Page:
How much does my baby need to nap?

I remember when I had my first born and prior to training as a Sleep Coach, I literally had no idea that there is a recommended amount of sleep for children. I just thought a baby would sleep when they wanted to, like many of us as adults.

I’m going to share with you the ideal times for napping for your baby. Keep reading for the optimum time.

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The problem was, he never seemed to want to or know how to sleep during the day. At the time, I just assumed he didn’t need to. However, after working with a Sleep Consultant ourselves, I quickly understood the importance of day time naps for a child’s overall sleep quality.

I know it seems logical to you as an adult that if your baby sleeps a lot during the day that they will wake up more during the night-time. However, science tells us that in fact this works completely the other way around.

Nap and awake time guide

AgeAwake Window (Recommended time awake)Number of Naps
0-6 weeks30-60 minutesFrequently throughout the day
6-12 weeks1-1.25 hoursVarious throughout the day
3-4 months1.25-1.75 hours4-6 naps
4-5 months1.5-2.25 hours4 naps
5-6 months1.5-2.5 hours3-4 naps
6-7 months2-2.75 hours3 naps
7-8 months2.25-3 hours3 naps
8-9 months2.5-3 hours2-3 naps
9-10 months2.5-3.5 hours2 naps
10-12 months3-4 hours2 naps

 
Sleep Pressure

As a human, you have something called sleep pressure - it is like the brain’s signal and need for sleep. When you wake up in the morning after a full night’s sleep (okay yes I know it has been a while), your sleep pressure tank is empty. As the day goes by, and you become more active, the sleep pressure starts to build up. Once it is almost full, this is the optimum time to go to sleep before you become overtired.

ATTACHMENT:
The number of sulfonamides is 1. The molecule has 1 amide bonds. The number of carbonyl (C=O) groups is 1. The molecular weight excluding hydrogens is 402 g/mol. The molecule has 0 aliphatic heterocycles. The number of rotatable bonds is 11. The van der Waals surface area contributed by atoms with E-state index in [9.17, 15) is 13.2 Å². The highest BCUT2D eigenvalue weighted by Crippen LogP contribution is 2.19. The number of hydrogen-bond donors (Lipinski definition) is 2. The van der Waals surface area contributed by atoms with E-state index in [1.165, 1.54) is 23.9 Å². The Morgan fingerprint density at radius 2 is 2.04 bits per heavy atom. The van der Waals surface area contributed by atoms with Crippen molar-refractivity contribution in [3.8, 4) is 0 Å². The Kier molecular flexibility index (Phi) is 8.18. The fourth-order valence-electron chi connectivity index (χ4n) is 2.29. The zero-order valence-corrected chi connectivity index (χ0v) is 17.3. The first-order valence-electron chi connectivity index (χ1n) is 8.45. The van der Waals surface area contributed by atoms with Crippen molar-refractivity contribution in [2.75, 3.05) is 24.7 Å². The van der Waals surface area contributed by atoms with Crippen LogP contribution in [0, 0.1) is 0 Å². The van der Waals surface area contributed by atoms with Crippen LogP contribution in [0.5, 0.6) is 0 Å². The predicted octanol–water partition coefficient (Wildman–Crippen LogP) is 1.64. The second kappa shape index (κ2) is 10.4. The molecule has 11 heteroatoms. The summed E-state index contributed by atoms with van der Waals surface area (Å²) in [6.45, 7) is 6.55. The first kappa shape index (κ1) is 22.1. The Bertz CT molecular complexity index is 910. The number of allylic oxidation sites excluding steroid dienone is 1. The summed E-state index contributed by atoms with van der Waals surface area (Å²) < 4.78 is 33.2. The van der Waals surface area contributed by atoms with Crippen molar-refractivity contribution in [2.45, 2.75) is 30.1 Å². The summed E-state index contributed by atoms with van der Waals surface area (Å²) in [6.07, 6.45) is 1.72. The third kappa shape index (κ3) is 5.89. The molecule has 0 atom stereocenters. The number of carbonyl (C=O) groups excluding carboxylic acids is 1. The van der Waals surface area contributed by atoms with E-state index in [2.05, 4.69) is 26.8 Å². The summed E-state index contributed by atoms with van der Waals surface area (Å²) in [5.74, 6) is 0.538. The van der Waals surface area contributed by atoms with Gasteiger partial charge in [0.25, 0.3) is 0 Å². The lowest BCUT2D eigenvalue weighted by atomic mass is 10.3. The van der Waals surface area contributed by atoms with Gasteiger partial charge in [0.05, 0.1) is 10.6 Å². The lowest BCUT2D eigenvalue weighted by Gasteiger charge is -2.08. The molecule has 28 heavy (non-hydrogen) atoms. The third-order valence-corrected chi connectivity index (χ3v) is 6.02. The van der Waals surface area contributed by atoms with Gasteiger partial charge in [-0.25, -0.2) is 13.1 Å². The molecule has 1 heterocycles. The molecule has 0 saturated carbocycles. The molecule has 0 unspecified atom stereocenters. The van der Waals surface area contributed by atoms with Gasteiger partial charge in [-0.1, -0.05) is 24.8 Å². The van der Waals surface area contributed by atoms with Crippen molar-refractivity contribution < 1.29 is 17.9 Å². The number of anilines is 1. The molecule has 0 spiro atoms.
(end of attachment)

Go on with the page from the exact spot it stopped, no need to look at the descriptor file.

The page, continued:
If you go to sleep once you are overtired, your cortisol levels (awake hormone) are raised to keep you pushing through. Which is why you may get the feeling of being high, extra alert, on edge or wired. This makes it very difficult to fall and stay asleep.

This is exactly the same for children including babies. The purpose of a nap for a baby, is to release some of the sleep pressure so that they go to bed at night tired rather than overtired.

Overtired Baby

Your overtired baby maybe cranky, screaming when you try to put them down to sleep, crashing out to sleep but waking multiple times through the night or waking before 6am. Or you may have a baby like we did, who is a silent overtired baby, which makes it tricky to know when he or she actually tired.

Which is where a nap guide is useful to bear in mind, because the age of your baby determines the length and frequency of naps that they need.

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What next for helping your baby nap

There are my recommendations on how much your baby needs to nap during the day. If you are struggling with your baby taking naps, then don’t worry, come join us at The No Sleep Club. Here you will find unlimited sleep support and advice for just £29 per month.